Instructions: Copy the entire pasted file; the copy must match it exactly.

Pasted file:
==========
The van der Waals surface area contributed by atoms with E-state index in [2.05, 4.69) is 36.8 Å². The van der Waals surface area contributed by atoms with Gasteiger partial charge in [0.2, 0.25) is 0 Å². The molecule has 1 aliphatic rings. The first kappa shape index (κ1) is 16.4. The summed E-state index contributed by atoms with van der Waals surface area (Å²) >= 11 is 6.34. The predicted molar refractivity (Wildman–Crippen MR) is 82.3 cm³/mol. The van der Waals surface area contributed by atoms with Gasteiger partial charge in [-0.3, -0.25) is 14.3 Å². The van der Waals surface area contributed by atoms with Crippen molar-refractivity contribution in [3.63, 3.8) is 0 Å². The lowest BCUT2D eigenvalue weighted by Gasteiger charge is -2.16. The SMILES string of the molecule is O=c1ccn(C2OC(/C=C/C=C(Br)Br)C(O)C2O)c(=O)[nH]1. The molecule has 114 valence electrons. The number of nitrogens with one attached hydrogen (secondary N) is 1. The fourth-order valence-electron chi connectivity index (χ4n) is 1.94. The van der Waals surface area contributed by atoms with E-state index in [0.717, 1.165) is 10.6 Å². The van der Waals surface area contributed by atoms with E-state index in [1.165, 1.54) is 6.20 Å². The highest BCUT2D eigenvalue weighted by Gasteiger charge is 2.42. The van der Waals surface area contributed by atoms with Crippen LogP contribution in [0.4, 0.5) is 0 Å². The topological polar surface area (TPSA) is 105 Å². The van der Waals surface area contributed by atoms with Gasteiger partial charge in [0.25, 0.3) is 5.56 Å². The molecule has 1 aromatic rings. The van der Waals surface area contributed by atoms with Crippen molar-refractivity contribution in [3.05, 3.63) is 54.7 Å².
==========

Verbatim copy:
The van der Waals surface area contributed by atoms with E-state index in [2.05, 4.69) is 36.8 Å². The van der Waals surface area contributed by atoms with Gasteiger partial charge in [0.2, 0.25) is 0 Å². The molecule has 1 aliphatic rings. The first kappa shape index (κ1) is 16.4. The summed E-state index contributed by atoms with van der Waals surface area (Å²) >= 11 is 6.34. The predicted molar refractivity (Wildman–Crippen MR) is 82.3 cm³/mol. The van der Waals surface area contributed by atoms with Gasteiger partial charge in [-0.3, -0.25) is 14.3 Å². The van der Waals surface area contributed by atoms with Crippen molar-refractivity contribution in [3.63, 3.8) is 0 Å². The lowest BCUT2D eigenvalue weighted by Gasteiger charge is -2.16. The SMILES string of the molecule is O=c1ccn(C2OC(/C=C/C=C(Br)Br)C(O)C2O)c(=O)[nH]1. The molecule has 114 valence electrons. The number of nitrogens with one attached hydrogen (secondary N) is 1. The fourth-order valence-electron chi connectivity index (χ4n) is 1.94. The van der Waals surface area contributed by atoms with E-state index in [0.717, 1.165) is 10.6 Å². The van der Waals surface area contributed by atoms with E-state index in [1.165, 1.54) is 6.20 Å². The highest BCUT2D eigenvalue weighted by Gasteiger charge is 2.42. The van der Waals surface area contributed by atoms with Crippen LogP contribution in [0.4, 0.5) is 0 Å². The topological polar surface area (TPSA) is 105 Å². The van der Waals surface area contributed by atoms with Gasteiger partial charge in [0.25, 0.3) is 5.56 Å². The molecule has 1 aromatic rings. The van der Waals surface area contributed by atoms with Crippen molar-refractivity contribution in [3.05, 3.63) is 54.7 Å².